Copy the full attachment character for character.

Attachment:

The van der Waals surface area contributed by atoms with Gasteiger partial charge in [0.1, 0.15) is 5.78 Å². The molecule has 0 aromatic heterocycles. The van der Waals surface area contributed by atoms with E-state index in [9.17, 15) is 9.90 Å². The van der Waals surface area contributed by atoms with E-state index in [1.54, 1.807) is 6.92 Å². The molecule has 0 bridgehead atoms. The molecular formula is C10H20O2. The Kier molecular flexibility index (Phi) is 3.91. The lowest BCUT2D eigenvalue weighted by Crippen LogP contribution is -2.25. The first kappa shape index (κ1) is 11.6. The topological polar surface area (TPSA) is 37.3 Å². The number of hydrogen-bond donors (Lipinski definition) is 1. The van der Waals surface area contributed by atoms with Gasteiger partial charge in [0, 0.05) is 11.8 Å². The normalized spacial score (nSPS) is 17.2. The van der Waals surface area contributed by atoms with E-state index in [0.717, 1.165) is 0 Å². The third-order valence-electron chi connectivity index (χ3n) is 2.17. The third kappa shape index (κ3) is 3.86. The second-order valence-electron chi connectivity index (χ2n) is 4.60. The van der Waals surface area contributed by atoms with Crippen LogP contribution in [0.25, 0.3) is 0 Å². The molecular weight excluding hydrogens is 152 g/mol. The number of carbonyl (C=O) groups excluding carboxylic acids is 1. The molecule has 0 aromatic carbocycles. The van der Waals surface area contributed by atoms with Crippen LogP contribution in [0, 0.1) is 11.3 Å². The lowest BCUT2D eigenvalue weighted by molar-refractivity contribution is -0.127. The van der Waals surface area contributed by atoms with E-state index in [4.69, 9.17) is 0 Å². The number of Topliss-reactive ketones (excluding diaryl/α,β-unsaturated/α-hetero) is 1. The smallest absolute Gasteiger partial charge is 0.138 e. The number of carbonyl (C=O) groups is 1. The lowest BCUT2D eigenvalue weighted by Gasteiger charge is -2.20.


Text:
The van der Waals surface area contributed by atoms with Gasteiger partial charge in [0.1, 0.15) is 5.78 Å². The molecule has 0 aromatic heterocycles. The van der Waals surface area contributed by atoms with E-state index in [9.17, 15) is 9.90 Å². The van der Waals surface area contributed by atoms with E-state index in [1.54, 1.807) is 6.92 Å². The molecule has 0 bridgehead atoms. The molecular formula is C10H20O2. The Kier molecular flexibility index (Phi) is 3.91. The lowest BCUT2D eigenvalue weighted by Crippen LogP contribution is -2.25. The first kappa shape index (κ1) is 11.6. The topological polar surface area (TPSA) is 37.3 Å². The number of hydrogen-bond donors (Lipinski definition) is 1. The van der Waals surface area contributed by atoms with Gasteiger partial charge in [0, 0.05) is 11.8 Å². The normalized spacial score (nSPS) is 17.2. The van der Waals surface area contributed by atoms with E-state index in [0.717, 1.165) is 0 Å². The third-order valence-electron chi connectivity index (χ3n) is 2.17. The third kappa shape index (κ3) is 3.86. The second-order valence-electron chi connectivity index (χ2n) is 4.60. The van der Waals surface area contributed by atoms with Crippen LogP contribution in [0.25, 0.3) is 0 Å². The molecular weight excluding hydrogens is 152 g/mol. The number of carbonyl (C=O) groups excluding carboxylic acids is 1. The molecule has 0 aromatic carbocycles. The van der Waals surface area contributed by atoms with Crippen LogP contribution in [0, 0.1) is 11.3 Å². The lowest BCUT2D eigenvalue weighted by molar-refractivity contribution is -0.127. The van der Waals surface area contributed by atoms with E-state index in [4.69, 9.17) is 0 Å². The number of Topliss-reactive ketones (excluding diaryl/α,β-unsaturated/α-hetero) is 1. The smallest absolute Gasteiger partial charge is 0.138 e. The number of carbonyl (C=O) groups is 1. The lowest BCUT2D eigenvalue weighted by Gasteiger charge is -2.20.